For years Rebecca Miller (Maggie’s Plan, The Ballad of Jack and Rose) had been researching, compiling, filming interviews and taking home movies of her father, Arthur Miller. From this wealth of material, Ms. Miller has produced a fascinating look at the life and career of one of America’s greatest playwright/writers.
Though best known for plays like Death of a Salesman, All My Sons, The Crucible and A View from The Bridge, Miller never stopped writing throughout his life. He wrote 25 plays, numerous essays, short stories, novels and an autobiography (Timebends).
Miller’s film focuses on many aspects of her father’s life; his upbringing (his mother was the artistic one), his work, the House of Un-American Activities hearings(1) and his three marriages. He and his first wife, Mary Slattery, began to grow apart after Miller met Marilyn Monroe for the first time in 1951. There was no affair at this point, but they did exchange letters. The next few years were filled with personal struggles. Monroe was never out of his mind. In 1956, on his way to work each day he would pass the giant cutout of Marilyn above the marquee of the Loew’s State on Broadway; it was advertising her latest film, The Seven Year Itch. Miller had his own continuous Itch for the actress. His letters to Monroe became more passionate, “I should really die if I ever lost you,” he wrote. He divorced Mary in June 1956 and married Marilyn later the same month. However, for all the passion, they divorced less than five years later. Marilyn would overdose shortly after in August of 1962.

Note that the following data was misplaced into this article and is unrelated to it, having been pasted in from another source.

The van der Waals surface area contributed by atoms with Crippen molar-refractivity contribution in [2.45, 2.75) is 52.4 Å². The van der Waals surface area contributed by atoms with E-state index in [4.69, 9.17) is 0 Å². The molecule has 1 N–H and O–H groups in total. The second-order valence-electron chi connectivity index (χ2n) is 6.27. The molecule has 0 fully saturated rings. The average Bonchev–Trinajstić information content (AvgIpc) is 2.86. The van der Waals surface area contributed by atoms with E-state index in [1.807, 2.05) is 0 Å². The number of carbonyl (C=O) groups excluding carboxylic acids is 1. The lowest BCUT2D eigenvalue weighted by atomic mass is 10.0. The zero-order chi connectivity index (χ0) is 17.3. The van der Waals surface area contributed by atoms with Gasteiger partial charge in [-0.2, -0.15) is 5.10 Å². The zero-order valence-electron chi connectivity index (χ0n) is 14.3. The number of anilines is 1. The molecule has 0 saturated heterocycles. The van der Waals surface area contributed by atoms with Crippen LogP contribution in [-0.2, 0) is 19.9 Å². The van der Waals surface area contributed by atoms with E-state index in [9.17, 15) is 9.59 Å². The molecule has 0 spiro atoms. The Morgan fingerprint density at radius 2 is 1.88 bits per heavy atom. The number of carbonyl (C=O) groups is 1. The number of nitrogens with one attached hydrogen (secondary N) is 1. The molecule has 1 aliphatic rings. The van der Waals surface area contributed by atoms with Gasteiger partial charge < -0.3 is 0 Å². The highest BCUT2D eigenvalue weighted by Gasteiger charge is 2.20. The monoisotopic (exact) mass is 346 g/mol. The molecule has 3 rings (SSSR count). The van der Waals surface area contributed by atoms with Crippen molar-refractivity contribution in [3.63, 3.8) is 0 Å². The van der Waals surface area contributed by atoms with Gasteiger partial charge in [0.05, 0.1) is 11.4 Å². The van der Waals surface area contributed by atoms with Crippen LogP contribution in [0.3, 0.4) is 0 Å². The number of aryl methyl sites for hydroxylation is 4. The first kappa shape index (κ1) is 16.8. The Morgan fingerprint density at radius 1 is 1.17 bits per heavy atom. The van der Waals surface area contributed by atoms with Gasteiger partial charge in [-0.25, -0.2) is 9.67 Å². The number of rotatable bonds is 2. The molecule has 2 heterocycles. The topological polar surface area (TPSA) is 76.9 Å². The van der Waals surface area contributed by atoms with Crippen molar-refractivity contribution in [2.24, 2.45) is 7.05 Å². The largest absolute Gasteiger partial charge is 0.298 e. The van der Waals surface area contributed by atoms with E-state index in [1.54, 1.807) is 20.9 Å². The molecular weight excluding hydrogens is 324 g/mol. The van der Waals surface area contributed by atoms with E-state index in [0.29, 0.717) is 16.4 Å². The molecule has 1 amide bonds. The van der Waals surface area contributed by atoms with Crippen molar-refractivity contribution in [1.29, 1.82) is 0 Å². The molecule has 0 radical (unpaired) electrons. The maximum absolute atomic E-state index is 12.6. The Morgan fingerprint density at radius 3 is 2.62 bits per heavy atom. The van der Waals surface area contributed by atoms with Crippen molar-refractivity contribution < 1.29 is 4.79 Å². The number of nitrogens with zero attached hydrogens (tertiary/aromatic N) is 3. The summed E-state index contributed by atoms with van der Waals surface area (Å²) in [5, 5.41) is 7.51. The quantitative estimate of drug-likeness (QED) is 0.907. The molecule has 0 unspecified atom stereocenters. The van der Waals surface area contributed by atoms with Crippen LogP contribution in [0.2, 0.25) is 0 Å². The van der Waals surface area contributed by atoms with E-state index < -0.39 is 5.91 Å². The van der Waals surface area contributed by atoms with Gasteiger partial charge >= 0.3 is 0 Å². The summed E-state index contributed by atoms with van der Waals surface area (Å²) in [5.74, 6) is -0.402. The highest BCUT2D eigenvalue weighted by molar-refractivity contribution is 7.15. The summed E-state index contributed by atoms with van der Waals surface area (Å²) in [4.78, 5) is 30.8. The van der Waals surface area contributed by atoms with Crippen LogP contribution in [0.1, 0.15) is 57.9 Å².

While Miller’s marriage to Marilyn is best known, his third wife, Inge Morath, a well-known photojournalist, and Rebecca’s mother, was his most successful, lasting over thirty years. They met on the set of The Misfits. During their thirty years plus marriage, she would document their life together. The couple also collaborated professionally on a few books.
Ms. Miller had the unique perspective over a twenty-year period to document and record her father doing the simple everyday things around the house, from woodwork to carving the turkey, to discussing his art and his struggles with his later works being ignored by both critics and the public. When asked at the end of the film what he would like written about him when he died he said, “Writer.” That says it all.
(1) Miller’s play, The Crucible, on the surface was about the Salem witch trials, but was really an metaphor of the rampant McCarthyism taking hold of the country at the time.